Hair: Made-To-Order Style
Looking for a new hairdo? Think about what
makes you and your hair unique. Then, find a salon where it’s all
about you, and ask the right questions.
So, finding the perfect look for you starts with your facial shape
and aspects you want to minimize, such as a pointed chin (height on
top detracts from it) or apple cheeks (side wisps that move onto
your face minimize those through concealment.) But what else should
you consider when going for individuality?
1. Think Fiber
Fashion designers know how every fiber from silk to wool drapes on the body; think of hair fiber in the same way. Fine, silky strands tend to hug your head shape and look lanky at the ends; coarse hair will pop up and out, going its own way if snipped too short at the sides. Check out how your hair falls when you don’t have any styling products in it, and ask your stylist what works best with what nature gave you. For a salon consultation, show up with clean, styling-product-free hair.
2. Ask to See Cuts
Anderson says most photos of celebrities actually showcase styling skills. Ask your hairdresser to show you photos of cuts that aren’t over-styled, to see which will work best with your facial shape and hair type.
3. Play with Products
Some women avoid styling products because they think they weight down their hair or make it look dirty. Wrong approach. Products can enhance what you have, if used minimally and for support only. For short hair, try using stylants at the roots only; if you have long hair, extend the product through your hair, then dry quickly.
Also try “cocktailing,” in which you mix two products that best suit your hair’s needs together. If you have fine, frizzy hair, add a few drops of frizz reducer to a thickening product, then rub the mixture together before using it sparingly. To find the perfect mix for your hair type, ask your stylist for suggestions, then try the half-head test at home, using one product on one side and a different product “cocktail” on the opposite.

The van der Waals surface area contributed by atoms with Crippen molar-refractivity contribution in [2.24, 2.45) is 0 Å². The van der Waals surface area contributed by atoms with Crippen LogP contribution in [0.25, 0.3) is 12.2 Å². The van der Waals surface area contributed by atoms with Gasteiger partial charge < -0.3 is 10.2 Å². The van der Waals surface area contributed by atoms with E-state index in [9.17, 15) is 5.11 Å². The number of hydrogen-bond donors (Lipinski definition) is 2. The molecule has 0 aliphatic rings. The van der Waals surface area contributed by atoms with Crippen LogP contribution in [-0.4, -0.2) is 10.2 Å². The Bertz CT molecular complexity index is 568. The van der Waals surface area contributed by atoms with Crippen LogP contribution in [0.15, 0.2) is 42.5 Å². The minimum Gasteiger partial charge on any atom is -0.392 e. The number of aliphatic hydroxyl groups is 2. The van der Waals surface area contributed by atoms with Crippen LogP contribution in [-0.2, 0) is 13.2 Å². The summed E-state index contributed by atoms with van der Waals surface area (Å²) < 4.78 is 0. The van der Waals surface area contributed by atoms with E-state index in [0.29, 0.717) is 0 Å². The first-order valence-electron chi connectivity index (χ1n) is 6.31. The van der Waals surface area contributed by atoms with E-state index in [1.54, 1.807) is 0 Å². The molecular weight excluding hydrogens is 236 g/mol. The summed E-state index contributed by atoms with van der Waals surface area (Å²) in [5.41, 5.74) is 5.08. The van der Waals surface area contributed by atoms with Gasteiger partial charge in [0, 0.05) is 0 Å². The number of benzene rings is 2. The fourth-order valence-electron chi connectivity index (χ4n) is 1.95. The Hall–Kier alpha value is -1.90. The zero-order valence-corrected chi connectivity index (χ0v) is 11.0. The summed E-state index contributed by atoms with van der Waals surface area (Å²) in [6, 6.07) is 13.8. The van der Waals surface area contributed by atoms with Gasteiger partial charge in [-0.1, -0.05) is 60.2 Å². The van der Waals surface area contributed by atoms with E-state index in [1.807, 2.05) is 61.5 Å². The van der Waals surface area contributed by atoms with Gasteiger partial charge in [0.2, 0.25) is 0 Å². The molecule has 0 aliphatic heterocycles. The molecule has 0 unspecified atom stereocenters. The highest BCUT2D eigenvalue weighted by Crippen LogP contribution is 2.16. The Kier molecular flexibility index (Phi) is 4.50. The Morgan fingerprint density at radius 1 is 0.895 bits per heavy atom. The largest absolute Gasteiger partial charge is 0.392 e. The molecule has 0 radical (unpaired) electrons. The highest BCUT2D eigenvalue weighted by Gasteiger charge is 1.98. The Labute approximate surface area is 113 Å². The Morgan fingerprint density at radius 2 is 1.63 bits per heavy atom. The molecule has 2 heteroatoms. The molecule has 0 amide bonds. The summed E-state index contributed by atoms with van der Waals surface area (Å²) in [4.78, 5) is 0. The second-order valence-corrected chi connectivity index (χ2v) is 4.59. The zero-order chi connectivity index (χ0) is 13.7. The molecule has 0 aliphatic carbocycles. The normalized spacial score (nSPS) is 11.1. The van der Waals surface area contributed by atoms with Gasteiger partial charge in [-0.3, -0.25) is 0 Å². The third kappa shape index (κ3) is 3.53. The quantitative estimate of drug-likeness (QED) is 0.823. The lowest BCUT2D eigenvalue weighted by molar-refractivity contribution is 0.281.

Somewhere, there’s a product or product cocktail that’s the perfect weight for your hair.
4. Hire Help
A root perm adds volume to fine locks, while straightening and relaxing treatments combat frizz and make unruly hair controllable. If you don’t like the fiber you have, you can change it—but not without sacrifice. Any chemical service weakens hair and if you love haircolor, you’re best off avoiding a second chemical strike.
5. Define Your Style
Don’t separate a hairstyle from your own personal sense of style. Chances are, if you’re into wearing classic separates you naturally avoid a pink Mohawk, but do you really have a personal style that’s all your own? Make a list of likes and dislikes—about fashions, make-up, hair and even music. Then check out books on image consulting and developing, and look for new ideas you like. See if you can define your style in a few words, then share those words with your stylist. Ask which cuts work with your hair and facial shape, which also suit your sense of style.
6. Get an Update
No matter how conservative or wild you are, your personal style should still look current. If you’re stuck in the past, chances are it’s because you’re wearing the same look you did when you were at your happiest. Learn to let go and forge ahead. Consider ways you can tweak the look you love. Long curls look more modern snipped to shoulder length, separated and defined. Straight hair gets an update with some layers; they also make styling your hair easier. If you’re still wearing the same ‘do you did five years ago, ask yourself if you’ve changed at all in the last half-decade. Then adjust your hair to suit your life and lifestyle changes. Overly bleached blonde doesn’t suit a more harried (or natural) lifestyle, nor does it work well with skin tones as you age. If you just started jogging, consider what’ll control that frizz that appears when you perspire.
One final way to get a made-to-order hairstyle is to ask your stylist to “dry cut” your hair. When hair is cut when it’s dry, your stylist can see its natural movement perfectly and accommodate it. If you covered our six suggestions, ask for a dry cut and work with an experienced hairstylist you trust, you’ll soon discover the ‘do that’s practically a personal monogram for you.
For additional hair care articles, tips and product information check out the following links: